- Pricing in. In most cases of breach, a party to the contract simply fails to perform one or more terms. In those cases, the breaching party should have already considered the cost to perform those terms and thus "keeps" that cost when they do not perform. That party should not be entitled to keep those savings. However, in the pipe example the contractor never considered the cost of tearing down a house to fix the pipes, and so it is not reasonable to expect them to pay damages of that nature.
Most homeowners would be unable to collect damages that compensate them for replacing the pipes, but rather would be awarded damages that compensate them for the loss of value in the house. For example, say the house is worth $125,000 with copper and $120,000 with iron pipes. The homeowner would be able to collect the $5,000 difference, and nothing more.
In determining whether a failure to render or to offer performance is material, the following circumstances are significant:
- (a) the extent to which the injured party will be deprived of the benefit which he reasonably expected;
- (b) the extent to which the injured party can be adequately compensated for the part of that benefit of which he will be deprived;
- (c) the extent to which the party failing to perform or to offer to perform will suffer forfeiture;
- (d) the likelihood that the party failing to perform or to offer to perform will cure his failure, taking account of all the circumstances including any reasonable assurances;
- (e) the extent to which the behavior of the party failing to perform or to offer to perform comports with standards of good faith and fair dealing.
Renunciatory breach (usually referred to as anticipatory breach or breach by anticipatory repudiation) is an unequivocal indication that the party will not perform when performance falls due, or a situation in which future non-performance is inevitable. An anticipatory breach gives the innocent party the option to immediately terminate the contract and sue for damages, or wait for the time of performance: if the party required to perform does not perform when required by the contract, the innocent party can terminate then.
For example, A contracts with B on January 1 to sell 500 quintals of wheat and to deliver it on May 1. Subsequently, on April 15, A writes to B and says that he will not deliver the wheat. B may immediately consider the breach to have occurred and file a suit for damages for the scheduled performance, even though A has until May 1 to perform. However, a unique feature of anticipatory breach is that if an aggrieved party chooses not to accept a repudiation occurring before the time set for performance, not only will the contract continue on foot, but also there will be no right to damages unless and until an actual breach occurs.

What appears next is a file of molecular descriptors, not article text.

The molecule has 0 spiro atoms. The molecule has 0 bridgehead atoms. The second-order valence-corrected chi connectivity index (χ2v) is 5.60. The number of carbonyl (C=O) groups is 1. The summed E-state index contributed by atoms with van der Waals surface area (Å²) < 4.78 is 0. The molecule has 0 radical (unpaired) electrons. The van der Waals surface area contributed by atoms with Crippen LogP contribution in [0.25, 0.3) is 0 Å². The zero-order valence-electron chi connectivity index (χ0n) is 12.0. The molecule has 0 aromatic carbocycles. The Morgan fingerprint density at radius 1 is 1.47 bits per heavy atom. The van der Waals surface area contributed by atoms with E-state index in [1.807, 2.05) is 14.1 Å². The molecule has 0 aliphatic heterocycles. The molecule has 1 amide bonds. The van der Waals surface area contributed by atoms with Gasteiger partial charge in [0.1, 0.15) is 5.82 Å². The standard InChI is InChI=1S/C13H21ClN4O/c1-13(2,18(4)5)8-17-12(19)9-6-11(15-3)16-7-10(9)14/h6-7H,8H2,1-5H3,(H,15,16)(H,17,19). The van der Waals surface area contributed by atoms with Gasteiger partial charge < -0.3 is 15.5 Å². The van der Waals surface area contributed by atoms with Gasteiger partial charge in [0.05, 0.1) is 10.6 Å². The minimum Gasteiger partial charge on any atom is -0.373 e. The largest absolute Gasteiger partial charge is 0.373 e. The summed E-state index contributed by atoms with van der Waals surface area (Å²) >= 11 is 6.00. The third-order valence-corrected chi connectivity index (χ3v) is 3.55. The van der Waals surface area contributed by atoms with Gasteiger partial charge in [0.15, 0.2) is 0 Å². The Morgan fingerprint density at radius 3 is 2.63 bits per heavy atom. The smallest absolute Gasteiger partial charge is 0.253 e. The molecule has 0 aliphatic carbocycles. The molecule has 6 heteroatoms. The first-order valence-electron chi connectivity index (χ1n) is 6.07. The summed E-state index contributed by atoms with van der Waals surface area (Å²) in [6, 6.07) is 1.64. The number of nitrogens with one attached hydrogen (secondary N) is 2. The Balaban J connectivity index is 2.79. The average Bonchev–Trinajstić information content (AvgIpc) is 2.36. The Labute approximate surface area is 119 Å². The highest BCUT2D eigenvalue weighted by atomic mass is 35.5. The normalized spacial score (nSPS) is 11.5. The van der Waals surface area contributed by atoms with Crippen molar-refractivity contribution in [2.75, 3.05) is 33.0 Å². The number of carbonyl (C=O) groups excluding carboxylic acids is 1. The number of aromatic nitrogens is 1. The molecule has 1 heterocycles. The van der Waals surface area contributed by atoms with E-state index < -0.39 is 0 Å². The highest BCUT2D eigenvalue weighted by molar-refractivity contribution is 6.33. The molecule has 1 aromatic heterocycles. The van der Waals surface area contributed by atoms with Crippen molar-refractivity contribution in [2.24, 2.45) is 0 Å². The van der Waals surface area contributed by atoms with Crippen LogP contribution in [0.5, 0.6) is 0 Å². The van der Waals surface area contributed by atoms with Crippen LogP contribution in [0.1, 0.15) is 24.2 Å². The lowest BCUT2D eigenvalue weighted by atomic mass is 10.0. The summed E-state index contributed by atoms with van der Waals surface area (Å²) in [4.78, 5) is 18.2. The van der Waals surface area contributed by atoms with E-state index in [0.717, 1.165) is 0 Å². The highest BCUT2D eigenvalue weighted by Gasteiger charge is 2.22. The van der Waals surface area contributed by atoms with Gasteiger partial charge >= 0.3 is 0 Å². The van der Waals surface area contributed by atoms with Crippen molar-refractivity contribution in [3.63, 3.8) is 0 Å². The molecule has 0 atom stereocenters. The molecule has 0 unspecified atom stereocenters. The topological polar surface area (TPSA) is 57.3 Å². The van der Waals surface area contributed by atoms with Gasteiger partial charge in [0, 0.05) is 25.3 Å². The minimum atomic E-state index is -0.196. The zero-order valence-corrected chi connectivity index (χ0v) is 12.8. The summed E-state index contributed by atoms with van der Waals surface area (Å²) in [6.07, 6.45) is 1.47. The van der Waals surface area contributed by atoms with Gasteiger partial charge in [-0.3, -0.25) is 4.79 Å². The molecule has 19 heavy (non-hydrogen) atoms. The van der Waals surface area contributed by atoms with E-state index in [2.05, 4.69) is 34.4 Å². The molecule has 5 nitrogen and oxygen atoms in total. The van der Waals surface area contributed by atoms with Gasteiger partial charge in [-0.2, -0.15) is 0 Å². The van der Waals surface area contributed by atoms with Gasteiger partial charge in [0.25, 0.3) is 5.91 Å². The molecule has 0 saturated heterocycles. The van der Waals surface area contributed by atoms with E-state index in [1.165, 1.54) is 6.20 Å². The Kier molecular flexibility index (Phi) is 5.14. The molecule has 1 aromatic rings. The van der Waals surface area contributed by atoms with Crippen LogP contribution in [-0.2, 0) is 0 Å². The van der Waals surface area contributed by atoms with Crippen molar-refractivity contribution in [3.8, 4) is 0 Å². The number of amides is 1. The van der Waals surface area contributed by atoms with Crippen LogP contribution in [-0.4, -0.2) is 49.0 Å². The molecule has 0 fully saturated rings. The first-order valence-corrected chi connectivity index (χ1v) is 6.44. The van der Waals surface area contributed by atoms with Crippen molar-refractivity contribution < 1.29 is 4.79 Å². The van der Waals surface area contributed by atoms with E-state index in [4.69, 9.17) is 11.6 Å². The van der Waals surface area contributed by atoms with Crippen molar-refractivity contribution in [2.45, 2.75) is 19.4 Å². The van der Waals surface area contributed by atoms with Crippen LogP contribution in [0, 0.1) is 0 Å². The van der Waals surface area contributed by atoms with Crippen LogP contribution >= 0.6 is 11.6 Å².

- "Grand China Logistics Holding (Group) Co. Ltd v Spar Shipping AS (Rev 1)  EWCA Civ 982". Retrieved 7 February 2019.
- Grand China, paragraph 98
- "Breach of Contract Claims".
- "Federal Commerce & Navigation Co Ltd v Molena Alpha Inc (The Nanfri)  AC 757 per Lord Wilberforce".
- "Universal Carriers v Citati  2 QB 401".
- "Ross T Smyth & Co Ltd v T.D. Bailey, Son & Co  3 All ER 60".
- "Universal Carriers v Citati  2 QB 401".
- Mid Essex Hospital Services NHS Trust v Compass Group UK and Ireland Ltd (t/a Medirest)  EWCA Civ 200, paragraph 126.
- Photo Production Ltd v Securicor Transport Ltd  AC 827, per Lord Wilberforce at p. 843; Lord Reid in Suisse Atlantique  1 AC 361 at 406
- Suisse Atlantique, Ibid
- Tramways Advertising Pty Ltd v Luna Park  NSWStRp 37, (1938) 38 SR (NSW) 632, Supreme Court (NSW, Australia).
- American Law Institute, Restatement (Second) of Contracts § 241 (1981)
- Progressive Mailing House v Tabali Pty Ltd  HCA 14, (1985) 157 CLR 17 at p. 48, High Court (Australia)
- Foran v Wight  HCA 51, (1989) 168 CLR 385 at pp 416, 441-2, High Court (Australia).
- Paterson, Jeannie; Robertson, Andrew; Duke, Arlen (2012). Principles of Contract Law (Fourth ed.). Sydney: Thomson Reuters (Professional) Australia Limited. p. 440.